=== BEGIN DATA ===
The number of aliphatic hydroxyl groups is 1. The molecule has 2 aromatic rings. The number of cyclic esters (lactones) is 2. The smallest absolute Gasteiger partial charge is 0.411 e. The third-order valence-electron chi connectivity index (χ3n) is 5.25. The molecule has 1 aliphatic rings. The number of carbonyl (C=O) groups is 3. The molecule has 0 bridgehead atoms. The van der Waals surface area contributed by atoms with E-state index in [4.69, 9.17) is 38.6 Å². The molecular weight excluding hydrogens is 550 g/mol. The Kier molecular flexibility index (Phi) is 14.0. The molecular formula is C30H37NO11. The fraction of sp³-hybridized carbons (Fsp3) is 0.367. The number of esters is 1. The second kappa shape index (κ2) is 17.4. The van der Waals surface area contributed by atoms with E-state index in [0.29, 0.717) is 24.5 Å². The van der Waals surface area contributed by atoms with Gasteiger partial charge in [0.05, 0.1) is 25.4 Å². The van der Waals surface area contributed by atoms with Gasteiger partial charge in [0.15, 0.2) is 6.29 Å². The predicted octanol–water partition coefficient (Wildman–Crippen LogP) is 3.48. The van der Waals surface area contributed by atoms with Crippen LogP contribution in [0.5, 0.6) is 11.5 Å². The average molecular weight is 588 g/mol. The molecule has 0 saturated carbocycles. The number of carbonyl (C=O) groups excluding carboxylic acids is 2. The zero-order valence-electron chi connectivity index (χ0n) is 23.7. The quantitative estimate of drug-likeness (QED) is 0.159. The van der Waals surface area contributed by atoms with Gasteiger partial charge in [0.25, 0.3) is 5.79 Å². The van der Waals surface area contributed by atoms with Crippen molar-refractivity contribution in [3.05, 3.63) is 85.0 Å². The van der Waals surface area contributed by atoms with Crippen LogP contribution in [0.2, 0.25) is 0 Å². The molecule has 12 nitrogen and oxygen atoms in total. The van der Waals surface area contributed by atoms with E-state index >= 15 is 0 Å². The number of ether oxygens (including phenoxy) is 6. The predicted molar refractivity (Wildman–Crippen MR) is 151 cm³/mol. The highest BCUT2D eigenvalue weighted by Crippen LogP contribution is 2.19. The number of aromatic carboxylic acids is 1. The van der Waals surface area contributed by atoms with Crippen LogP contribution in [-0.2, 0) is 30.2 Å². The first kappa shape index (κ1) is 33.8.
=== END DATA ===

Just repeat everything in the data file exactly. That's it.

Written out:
The number of aliphatic hydroxyl groups is 1. The molecule has 2 aromatic rings. The number of cyclic esters (lactones) is 2. The smallest absolute Gasteiger partial charge is 0.411 e. The third-order valence-electron chi connectivity index (χ3n) is 5.25. The molecule has 1 aliphatic rings. The number of carbonyl (C=O) groups is 3. The molecule has 0 bridgehead atoms. The van der Waals surface area contributed by atoms with E-state index in [4.69, 9.17) is 38.6 Å². The molecular weight excluding hydrogens is 550 g/mol. The Kier molecular flexibility index (Phi) is 14.0. The molecular formula is C30H37NO11. The fraction of sp³-hybridized carbons (Fsp3) is 0.367. The number of esters is 1. The second kappa shape index (κ2) is 17.4. The van der Waals surface area contributed by atoms with E-state index in [0.29, 0.717) is 24.5 Å². The van der Waals surface area contributed by atoms with Gasteiger partial charge in [0.05, 0.1) is 25.4 Å². The van der Waals surface area contributed by atoms with Gasteiger partial charge in [0.15, 0.2) is 6.29 Å². The predicted octanol–water partition coefficient (Wildman–Crippen LogP) is 3.48. The van der Waals surface area contributed by atoms with Crippen LogP contribution in [0.5, 0.6) is 11.5 Å². The average molecular weight is 588 g/mol. The molecule has 0 saturated carbocycles. The number of carbonyl (C=O) groups excluding carboxylic acids is 2. The zero-order valence-electron chi connectivity index (χ0n) is 23.7. The quantitative estimate of drug-likeness (QED) is 0.159. The van der Waals surface area contributed by atoms with Gasteiger partial charge in [0.25, 0.3) is 5.79 Å². The van der Waals surface area contributed by atoms with Crippen molar-refractivity contribution in [3.05, 3.63) is 85.0 Å². The van der Waals surface area contributed by atoms with Crippen LogP contribution in [0.2, 0.25) is 0 Å². The molecule has 12 nitrogen and oxygen atoms in total. The van der Waals surface area contributed by atoms with E-state index >= 15 is 0 Å². The number of ether oxygens (including phenoxy) is 6. The predicted molar refractivity (Wildman–Crippen MR) is 151 cm³/mol. The highest BCUT2D eigenvalue weighted by Crippen LogP contribution is 2.19. The number of aromatic carboxylic acids is 1. The van der Waals surface area contributed by atoms with Crippen LogP contribution in [-0.2, 0) is 30.2 Å². The first kappa shape index (κ1) is 33.8.